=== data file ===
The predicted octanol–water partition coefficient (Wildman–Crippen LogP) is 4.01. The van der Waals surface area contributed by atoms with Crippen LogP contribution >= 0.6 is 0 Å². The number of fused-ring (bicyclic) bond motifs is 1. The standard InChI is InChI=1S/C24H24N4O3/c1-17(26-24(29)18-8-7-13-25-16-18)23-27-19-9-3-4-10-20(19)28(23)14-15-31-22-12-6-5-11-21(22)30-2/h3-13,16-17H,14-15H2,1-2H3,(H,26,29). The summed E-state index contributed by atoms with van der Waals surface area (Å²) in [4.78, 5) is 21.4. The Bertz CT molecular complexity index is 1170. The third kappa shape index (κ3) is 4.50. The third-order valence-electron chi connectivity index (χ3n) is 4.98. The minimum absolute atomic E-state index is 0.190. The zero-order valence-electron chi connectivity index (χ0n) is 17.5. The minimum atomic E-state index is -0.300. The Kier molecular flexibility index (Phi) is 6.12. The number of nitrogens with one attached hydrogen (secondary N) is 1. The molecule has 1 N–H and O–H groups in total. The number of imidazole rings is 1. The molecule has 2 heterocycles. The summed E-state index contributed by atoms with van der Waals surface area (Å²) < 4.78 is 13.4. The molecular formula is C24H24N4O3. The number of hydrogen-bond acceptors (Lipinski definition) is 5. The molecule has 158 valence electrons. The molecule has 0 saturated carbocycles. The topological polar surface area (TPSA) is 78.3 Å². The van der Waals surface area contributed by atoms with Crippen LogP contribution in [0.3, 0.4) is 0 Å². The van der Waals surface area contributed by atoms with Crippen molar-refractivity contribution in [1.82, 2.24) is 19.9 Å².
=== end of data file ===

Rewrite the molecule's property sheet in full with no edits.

The predicted octanol–water partition coefficient (Wildman–Crippen LogP) is 4.01. The van der Waals surface area contributed by atoms with Crippen LogP contribution >= 0.6 is 0 Å². The number of fused-ring (bicyclic) bond motifs is 1. The standard InChI is InChI=1S/C24H24N4O3/c1-17(26-24(29)18-8-7-13-25-16-18)23-27-19-9-3-4-10-20(19)28(23)14-15-31-22-12-6-5-11-21(22)30-2/h3-13,16-17H,14-15H2,1-2H3,(H,26,29). The summed E-state index contributed by atoms with van der Waals surface area (Å²) in [4.78, 5) is 21.4. The Bertz CT molecular complexity index is 1170. The third kappa shape index (κ3) is 4.50. The third-order valence-electron chi connectivity index (χ3n) is 4.98. The minimum absolute atomic E-state index is 0.190. The zero-order valence-electron chi connectivity index (χ0n) is 17.5. The minimum atomic E-state index is -0.300. The Kier molecular flexibility index (Phi) is 6.12. The number of nitrogens with one attached hydrogen (secondary N) is 1. The molecule has 1 N–H and O–H groups in total. The number of imidazole rings is 1. The molecule has 2 heterocycles. The summed E-state index contributed by atoms with van der Waals surface area (Å²) < 4.78 is 13.4. The molecular formula is C24H24N4O3. The number of hydrogen-bond acceptors (Lipinski definition) is 5. The molecule has 158 valence electrons. The molecule has 0 saturated carbocycles. The topological polar surface area (TPSA) is 78.3 Å². The van der Waals surface area contributed by atoms with Crippen LogP contribution in [0.3, 0.4) is 0 Å². The van der Waals surface area contributed by atoms with Crippen molar-refractivity contribution in [1.82, 2.24) is 19.9 Å².